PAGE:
Can you tell me about your upbringing?
JF: I was born in a beautiful small town in Northern Spain with almost 4000 inhabitants, and into a conservative family, both politically and religiously. I think it is easy to guess that, given my name, I was raised Catholic; but I have to say that thanks to the education my grandparents provided me with, I grew up with a very strong and well-structured set of values. Humility, honesty, respect, tenacity, responsibility, hard work, and gratitude. I loved going to my maternal grandparents every weekend and learning about culture, history, and music; also manners, how to dress well and sit at the table (hahahahaha), plan how to build a house, practice viola or piano, watch movies, and celebrate holidays with family.
Give me a fly on the wall moment while doing one of your great stage performances?
JF: Oh yes! March 27th, 2014, Alice Tully Hall, Lincoln Center, with the Mannes Orchestra and David Hayes as conductor, where I did my Lincoln Center solo debut performing Bela Bartok’s Viola Concerto. I remember starting the last movement and thinking: Gosh, is this really happening? YES! It is!!!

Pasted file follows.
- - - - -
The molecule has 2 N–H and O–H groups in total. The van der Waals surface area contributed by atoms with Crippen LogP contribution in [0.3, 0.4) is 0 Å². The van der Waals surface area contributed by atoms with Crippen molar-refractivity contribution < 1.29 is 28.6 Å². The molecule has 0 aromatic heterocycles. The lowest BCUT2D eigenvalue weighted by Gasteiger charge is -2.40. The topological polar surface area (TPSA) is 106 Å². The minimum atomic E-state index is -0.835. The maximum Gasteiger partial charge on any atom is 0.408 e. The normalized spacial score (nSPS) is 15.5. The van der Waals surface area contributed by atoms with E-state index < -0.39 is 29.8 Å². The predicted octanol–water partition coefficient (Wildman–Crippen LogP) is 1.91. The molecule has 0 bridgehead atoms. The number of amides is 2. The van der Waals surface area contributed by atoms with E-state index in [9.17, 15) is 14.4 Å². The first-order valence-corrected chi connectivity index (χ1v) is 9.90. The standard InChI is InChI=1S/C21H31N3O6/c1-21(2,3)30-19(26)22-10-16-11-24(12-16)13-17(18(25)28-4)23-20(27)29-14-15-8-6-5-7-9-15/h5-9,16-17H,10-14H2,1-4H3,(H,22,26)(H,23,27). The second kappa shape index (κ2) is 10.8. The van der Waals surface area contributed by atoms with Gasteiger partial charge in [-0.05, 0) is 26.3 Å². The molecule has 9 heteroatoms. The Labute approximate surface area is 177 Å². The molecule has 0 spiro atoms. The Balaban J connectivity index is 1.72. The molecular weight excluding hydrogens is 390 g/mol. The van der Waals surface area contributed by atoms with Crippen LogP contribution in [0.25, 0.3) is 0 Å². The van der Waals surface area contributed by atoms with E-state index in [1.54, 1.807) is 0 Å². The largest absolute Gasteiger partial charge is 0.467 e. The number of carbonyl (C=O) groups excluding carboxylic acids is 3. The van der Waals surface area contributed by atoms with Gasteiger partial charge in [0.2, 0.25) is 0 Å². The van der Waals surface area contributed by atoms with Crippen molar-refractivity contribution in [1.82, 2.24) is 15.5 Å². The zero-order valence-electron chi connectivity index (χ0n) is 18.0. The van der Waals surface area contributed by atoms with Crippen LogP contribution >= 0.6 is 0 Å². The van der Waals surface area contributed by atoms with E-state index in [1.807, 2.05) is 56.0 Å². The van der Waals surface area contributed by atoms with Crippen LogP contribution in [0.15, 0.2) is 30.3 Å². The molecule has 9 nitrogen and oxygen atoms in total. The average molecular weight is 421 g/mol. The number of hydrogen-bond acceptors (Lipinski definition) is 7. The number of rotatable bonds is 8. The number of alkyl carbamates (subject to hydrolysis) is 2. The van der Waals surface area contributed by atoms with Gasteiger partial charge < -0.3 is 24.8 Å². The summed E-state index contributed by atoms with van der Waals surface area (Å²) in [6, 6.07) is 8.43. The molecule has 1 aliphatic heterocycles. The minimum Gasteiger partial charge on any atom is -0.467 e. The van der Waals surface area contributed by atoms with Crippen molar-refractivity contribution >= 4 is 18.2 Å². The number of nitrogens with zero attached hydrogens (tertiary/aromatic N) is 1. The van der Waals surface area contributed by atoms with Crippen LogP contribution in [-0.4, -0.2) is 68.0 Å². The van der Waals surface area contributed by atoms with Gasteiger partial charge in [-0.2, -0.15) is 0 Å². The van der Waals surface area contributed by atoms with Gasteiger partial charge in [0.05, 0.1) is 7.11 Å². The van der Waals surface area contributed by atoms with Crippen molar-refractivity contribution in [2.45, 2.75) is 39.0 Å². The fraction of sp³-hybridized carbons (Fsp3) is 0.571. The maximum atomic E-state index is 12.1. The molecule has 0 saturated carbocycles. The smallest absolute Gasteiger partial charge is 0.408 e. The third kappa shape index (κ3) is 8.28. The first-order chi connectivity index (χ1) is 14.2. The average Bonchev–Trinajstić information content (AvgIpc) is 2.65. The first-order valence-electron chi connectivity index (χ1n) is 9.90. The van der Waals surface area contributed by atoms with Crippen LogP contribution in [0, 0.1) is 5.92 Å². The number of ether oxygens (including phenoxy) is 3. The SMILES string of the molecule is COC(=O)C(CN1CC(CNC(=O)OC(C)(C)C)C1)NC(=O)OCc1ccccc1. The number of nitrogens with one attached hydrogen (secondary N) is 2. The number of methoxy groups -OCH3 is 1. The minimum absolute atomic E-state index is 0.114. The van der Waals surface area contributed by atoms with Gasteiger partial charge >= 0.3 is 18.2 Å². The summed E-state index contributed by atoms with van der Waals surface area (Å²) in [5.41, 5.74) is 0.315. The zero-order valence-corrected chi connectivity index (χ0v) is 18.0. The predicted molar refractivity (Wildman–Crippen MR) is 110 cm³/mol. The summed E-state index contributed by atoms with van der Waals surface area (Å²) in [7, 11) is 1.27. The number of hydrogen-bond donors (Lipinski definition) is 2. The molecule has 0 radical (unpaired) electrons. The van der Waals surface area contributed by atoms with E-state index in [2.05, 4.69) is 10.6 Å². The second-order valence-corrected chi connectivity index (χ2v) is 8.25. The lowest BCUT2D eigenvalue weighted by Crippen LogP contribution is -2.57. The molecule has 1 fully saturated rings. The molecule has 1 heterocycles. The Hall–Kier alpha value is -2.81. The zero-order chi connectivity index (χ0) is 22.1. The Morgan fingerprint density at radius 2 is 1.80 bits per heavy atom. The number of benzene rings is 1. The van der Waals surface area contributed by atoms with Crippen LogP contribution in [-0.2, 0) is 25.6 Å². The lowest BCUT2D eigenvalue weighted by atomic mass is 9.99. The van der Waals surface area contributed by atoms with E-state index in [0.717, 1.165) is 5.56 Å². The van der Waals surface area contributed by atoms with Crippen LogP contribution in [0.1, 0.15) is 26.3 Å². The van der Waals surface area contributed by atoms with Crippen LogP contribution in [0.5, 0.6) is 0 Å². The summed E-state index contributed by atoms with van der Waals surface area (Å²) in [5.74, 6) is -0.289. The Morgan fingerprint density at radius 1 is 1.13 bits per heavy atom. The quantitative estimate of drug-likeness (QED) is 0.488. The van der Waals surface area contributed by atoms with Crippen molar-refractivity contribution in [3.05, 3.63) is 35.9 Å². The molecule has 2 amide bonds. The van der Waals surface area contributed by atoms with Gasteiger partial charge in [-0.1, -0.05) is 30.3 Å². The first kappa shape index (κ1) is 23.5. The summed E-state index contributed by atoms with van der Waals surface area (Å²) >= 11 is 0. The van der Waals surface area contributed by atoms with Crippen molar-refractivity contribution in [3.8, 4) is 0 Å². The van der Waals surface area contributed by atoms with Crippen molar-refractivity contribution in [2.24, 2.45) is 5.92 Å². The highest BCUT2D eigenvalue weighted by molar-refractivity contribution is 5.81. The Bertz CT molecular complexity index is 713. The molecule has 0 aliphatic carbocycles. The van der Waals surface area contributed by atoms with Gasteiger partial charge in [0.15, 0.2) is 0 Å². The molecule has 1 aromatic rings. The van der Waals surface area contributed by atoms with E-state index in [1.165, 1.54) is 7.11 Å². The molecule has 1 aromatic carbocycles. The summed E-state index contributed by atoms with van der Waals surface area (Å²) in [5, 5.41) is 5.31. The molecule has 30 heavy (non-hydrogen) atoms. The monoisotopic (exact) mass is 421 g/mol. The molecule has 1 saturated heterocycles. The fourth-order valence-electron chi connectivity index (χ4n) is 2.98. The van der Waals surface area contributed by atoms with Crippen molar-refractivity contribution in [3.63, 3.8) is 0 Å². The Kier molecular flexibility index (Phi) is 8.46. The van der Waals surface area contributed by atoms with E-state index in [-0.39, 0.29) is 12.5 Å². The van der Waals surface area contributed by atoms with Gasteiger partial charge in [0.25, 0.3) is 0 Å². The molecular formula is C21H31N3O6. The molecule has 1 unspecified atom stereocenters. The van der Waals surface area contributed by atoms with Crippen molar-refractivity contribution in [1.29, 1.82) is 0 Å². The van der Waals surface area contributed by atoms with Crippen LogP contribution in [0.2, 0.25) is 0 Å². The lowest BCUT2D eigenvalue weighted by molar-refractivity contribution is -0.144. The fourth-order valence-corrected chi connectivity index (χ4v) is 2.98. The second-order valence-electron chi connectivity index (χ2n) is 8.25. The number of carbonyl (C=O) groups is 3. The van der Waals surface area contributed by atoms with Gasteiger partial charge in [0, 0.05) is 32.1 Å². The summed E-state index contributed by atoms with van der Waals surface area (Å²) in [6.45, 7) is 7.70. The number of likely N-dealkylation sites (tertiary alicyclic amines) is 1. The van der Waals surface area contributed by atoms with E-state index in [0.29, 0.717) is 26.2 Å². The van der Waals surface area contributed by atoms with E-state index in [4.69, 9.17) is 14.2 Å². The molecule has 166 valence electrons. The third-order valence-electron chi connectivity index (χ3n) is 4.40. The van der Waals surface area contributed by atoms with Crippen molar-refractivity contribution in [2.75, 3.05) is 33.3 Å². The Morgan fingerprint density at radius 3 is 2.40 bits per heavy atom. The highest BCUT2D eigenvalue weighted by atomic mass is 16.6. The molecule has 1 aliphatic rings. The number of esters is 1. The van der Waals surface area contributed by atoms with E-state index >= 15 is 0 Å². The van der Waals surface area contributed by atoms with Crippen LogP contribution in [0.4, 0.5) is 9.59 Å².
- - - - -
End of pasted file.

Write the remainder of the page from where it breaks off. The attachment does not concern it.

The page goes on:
I was wearing a black suit, oxblood shirt, and black fur and spiked Christian Louboutin shoes (my first pair ever!). I stamped the floor with them and pushed the last page of the piece till the end almost like flying! It was one of the most — if not the most — empowering feelings I had performing ever.
If there is one thing that you would like to tell the younger generation of kids, what would that be and why is that most important to you?
JF: I still have a lot to learn, and I can’t wait to grow as a human and artist, but I would tell them: No matter where you come from or what your background is, if you have talent and work very hard, the sky’s the limit. Be your own hero, and if you don’t like your life, boss up, and change it.
You have an amazing style. Where do you shop?